Greyhound Racing Ireland launches new Code of Practice

Greyhound Racing Ireland (GRI) / Rásaíocht Con Éireann (RCÉ) today (Tuesday, 16 November 2021) launched a new Code of Practice that applies to any person who keeps, breeds, rears, trains, races, trades or transports a greyhound in Ireland.

The Code is the latest in a series of GRI care and welfare initiatives being progressed, including the provision of care and foster care centres, the introduction of an expanded inspection programme for greyhound establishments, the operation of a Greyhound Injuries Support Scheme, and the recent commissioning of the Rásaíocht Con Éireann Traceability System (RCÉTS).

Greyhound Racing Ireland launches new Code of Practice
Pictured at the launch of the GRI Code of Practice at Limerick Greyhound Stadium: L – R Barry Coleman (Care & Welfare Manager), Frank Nyhan (Chairman RCÉ), Pat Herbert, Director of Regulation, Care & Welfare. REPRO FREE

Frank Nyhan, Chairperson of the Board of GRI, said the principal theme of the Code is that the welfare and care of a greyhound must at all times take precedence over the demands of the stakeholders and all those involved in the greyhound industry.

“The overriding theme of this Code is that owners or keepers must plan for the whole of a greyhound’s life,” he added.

Mr. Nyhan explained that GRI has invested significantly on its care and welfare programme during 2021 despite the impact on commercial operations during COVID-19.

He continued, “GRI plans over the next 12-18 months include a further expansion of the Care Centre/Foster Centre Programme and continuing to financially incentivise the rehoming of greyhounds in Ireland through additional supports though the Irish Retired Greyhound Trust (IRGT). From January to October 2021, the rehoming of 1,827 greyhounds has been achieved compared to 1,775 for the full year of 2020,” he added.

“GRI’S Welfare Team conducted 843 announced and unannounced inspections of greyhound establishments in the year up to the end of October. Additionally, Phase Two of the RCÉTS will add further functionality and reporting to the System when it is rolled out in 2022. This amongst other life events recorded, will include recording of injury data, including injuries that occur during official and unofficial trials at GRI stadia,” added Mr. Nyhan.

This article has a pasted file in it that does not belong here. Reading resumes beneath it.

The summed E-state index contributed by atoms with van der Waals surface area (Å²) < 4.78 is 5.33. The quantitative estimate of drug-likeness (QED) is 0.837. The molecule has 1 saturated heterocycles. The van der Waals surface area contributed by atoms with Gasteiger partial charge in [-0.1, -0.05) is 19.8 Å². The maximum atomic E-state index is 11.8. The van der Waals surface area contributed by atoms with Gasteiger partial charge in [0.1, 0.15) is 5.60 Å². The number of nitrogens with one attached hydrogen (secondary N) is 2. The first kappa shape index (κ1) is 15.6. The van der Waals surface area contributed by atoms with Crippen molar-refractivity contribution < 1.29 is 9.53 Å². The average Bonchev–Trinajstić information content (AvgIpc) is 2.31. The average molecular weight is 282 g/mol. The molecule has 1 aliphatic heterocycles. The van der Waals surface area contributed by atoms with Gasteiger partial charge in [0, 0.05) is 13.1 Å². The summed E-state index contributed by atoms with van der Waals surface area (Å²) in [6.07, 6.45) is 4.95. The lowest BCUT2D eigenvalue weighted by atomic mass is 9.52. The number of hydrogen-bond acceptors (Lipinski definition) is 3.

William Fitzgerald, GRI Veterinary Director, commented, “The launch of the new Code demonstrates how the care and welfare of greyhounds is an absolute priority for GRI. It is also underlines GRI’s commitment to implementing a broad and comprehensive programme of initiatives that further strengthen its level of direct engagement with owners, trainers and keepers across Ireland.”

Each section of the newly launched Code of Practice has been expanded compared to the previous Code. The Code features the addition of several new principles including a direction that all trainers and owners must maintain records, must be aware of their responsibilities under all laws/regulations, must avail of training programmes, and must plan of whole of greyhound’s life. The key sections of the GRI Code of Practice include the following:

  • Housing must be designed, constructed and maintained in a way that ensure the welfare of the greyhounds, prevents the transmission of infectious diseases, prevents escape of greyhounds and prevents injury to either human or greyhounds.
  • Greyhounds must be provided with an adequate amount of exercise for their overall health and wellbeing and must be appropriate for the greyhounds age, anatomy and behavioural pattern. Greyhounds must be given the opportunity to exercise outside of their kennel at least once a day.
  • Enrichment and Socialisation must be provided for the greyhound at all stages of their life to enhance their wellbeing, permit them to live in many social environments and to increase their suitability for rehoming.
  • Owners and/or Keepers must plan for the whole of a greyhound’s life and maximise opportunities for the rehoming of their retired greyhound. All efforts must be made to rehome greyhounds once retired and given the opportunity to spend the rest of their lives as pets.
  • Those caring for greyhounds must possess the ability, knowledge and competence necessary to maintain the health and welfare of greyhounds. Owners/Keepers must regular check the condition of greyhounds, including their dental health.
  • Each premises must have a designated Veterinary Practitioner that can provide assistance and treatment. Veterinary attention must be sought if greyhounds are showing any signs of ill health.
  • A suitable animal health programme agreed with Vet is required of all owners/keepers including vaccination programmes and a control programme for endoparasites (worms) and ectoparasites (fleas, ticks etc).
  • Owners must notify the ICC of the death of a greyhound. Both the owner and new owner must notify the ICC of the transfer or sale of any greyhound. Failure to do so is an offence under the Welfare of Greyhounds Act 2011

The GRI Code of Practice is available to download from

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